As I scrutinize Dimitropoulos and Rizk (2009) for possible inclusion in a literature review for my research, I find it both promising and troubling. The article appears to be pertinent to my research question of how various laws and practices might adversely affect shared access of electronic health records; however, it is important to understand if this article is a documentation of primary research or a review of existing research, and as I describe below, this is unclear. This lack of clarity obscures other facets of the article that important to a researcher. These are also described below.
Initially, the work of Dimitropoulos and Rizk appears to be pertinent to my research based on the title and the publication in which it appears. Health Affairs is a respected journal within the realm of public health research, practice, and instruction, and it is ranked seventh of all health policy and service journals by Journal Ranking (http://www.journal-ranking.com). Publication within Health Affairs does not degrade the reputation of the authors and serves only to promote their work to their peers. As my research is within the realm of public health, Health Affairs is an obvious avenue to pursue for relevant work, and as this article by Dimitropoulos and Rizk appears to reflect a specific focus on the relationship between privacy laws and the ability, or lack thereof, to share health information, it appears to have relevance.
According to the abstract, Dimitropoulos and Rizk (2009) examine how variations is state (and, territorial) privacy laws might inhibit sharing health information via an central exchange, or repository. Though it would seem plausible for Dimitropoulos and Rizk to conduct their own research, the abstract seems to imply that they are merely reporting on the findings of a committee charged with examining such irregularities in privacy laws amongst the states and territories, presumably, of Canada. After reading the report, though, I find a disconnect between the abstract and the article. In the abstract, it appears more as if the authors are detached reporters, but within the body of the article, it seems as though they appear to take ownership of the primary research. This is confusing as it was plainly stated that the research was conducted by a large consortium of state officials: “the project initially engaged organizations in thirty-four … and later … forty-two jurisdictions. This collaborative work is commonly referred to as the Health Information Security and Privacy Collaboration (HISPC)” (p. 429).
This report is confusing to read as the perspective shifts frequently between first- and third-person. Additionally, the authors describe opinions formed and emotions felt during the primary research (opinions and emotions that only the primary researchers could know), yet it is unclear if these were transmitted through other writing or if the authors formed and felt these themselves. It is unclear whether the authors, Dimitropoulos and Rizk (2009), were participating researchers or merely reporters.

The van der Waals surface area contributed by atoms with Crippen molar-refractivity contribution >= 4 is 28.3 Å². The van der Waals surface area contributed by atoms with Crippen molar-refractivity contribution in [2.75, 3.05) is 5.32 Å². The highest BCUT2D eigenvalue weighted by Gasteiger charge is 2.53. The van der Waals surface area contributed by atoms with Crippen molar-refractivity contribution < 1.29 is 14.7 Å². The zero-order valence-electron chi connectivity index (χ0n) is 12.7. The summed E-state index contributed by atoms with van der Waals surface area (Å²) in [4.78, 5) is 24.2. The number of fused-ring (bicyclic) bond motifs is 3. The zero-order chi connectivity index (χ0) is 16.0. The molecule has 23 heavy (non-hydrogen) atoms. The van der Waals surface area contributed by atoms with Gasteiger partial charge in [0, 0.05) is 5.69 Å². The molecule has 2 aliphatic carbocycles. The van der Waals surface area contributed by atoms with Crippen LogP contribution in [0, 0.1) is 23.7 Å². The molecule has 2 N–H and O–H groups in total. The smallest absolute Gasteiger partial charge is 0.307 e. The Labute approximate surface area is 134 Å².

Both authors are noted to work for RTI International’s Survey Research Division, yet this corporation is not credited with any of the original research (Dimitropoulos & Rizk, 2009). I would have to conduct further research into the authors, their employer, and the project, itself, in order to make a final determination of the credibility of this article. This research would, hopefully, give the authors’ words better context, also. Complicating this is the absence of clearly delineated references, although a few appear within the Notes section that appear to be worth investigating.
Dimitropoulos and Rizk (2009) describe an effort to create a cohesive environment that will enhance the ability to share health information throughout a number of jurisdictions. As such, there is no scientific inquiry and it follows that adherence to the scientific method would be inappropriate. Again, however, it is unclear if this research is original or not.
In closing, it appears that Dimitropoulos and Rizk (2009) are credible in their writing; however, as each article must be able to stand on its own, and the article is lacking in form and perspective, I question the origination, application, and utility of this article, at least as it pertains to my original research question. Privacy in computing has been a major concern in the past two decades (Johnson, 2004). I feel that I could find more pertinent literature by expanding my search beyond this article.
Dimitropoulos, L. & Rizk, S. (2009).A state-based approach to privacy and security for interoperable health information exchange.Health Affairs, 28(2), 428-434. doi:10.1377/hlthaff.28.2.428
Johnson, D. G. (2004). Computer ethics. In L. Floridi (Ed.), The Blackwell guide to the philosophy of computing and information (pp. 65-75). Malden, MA: Blackwell.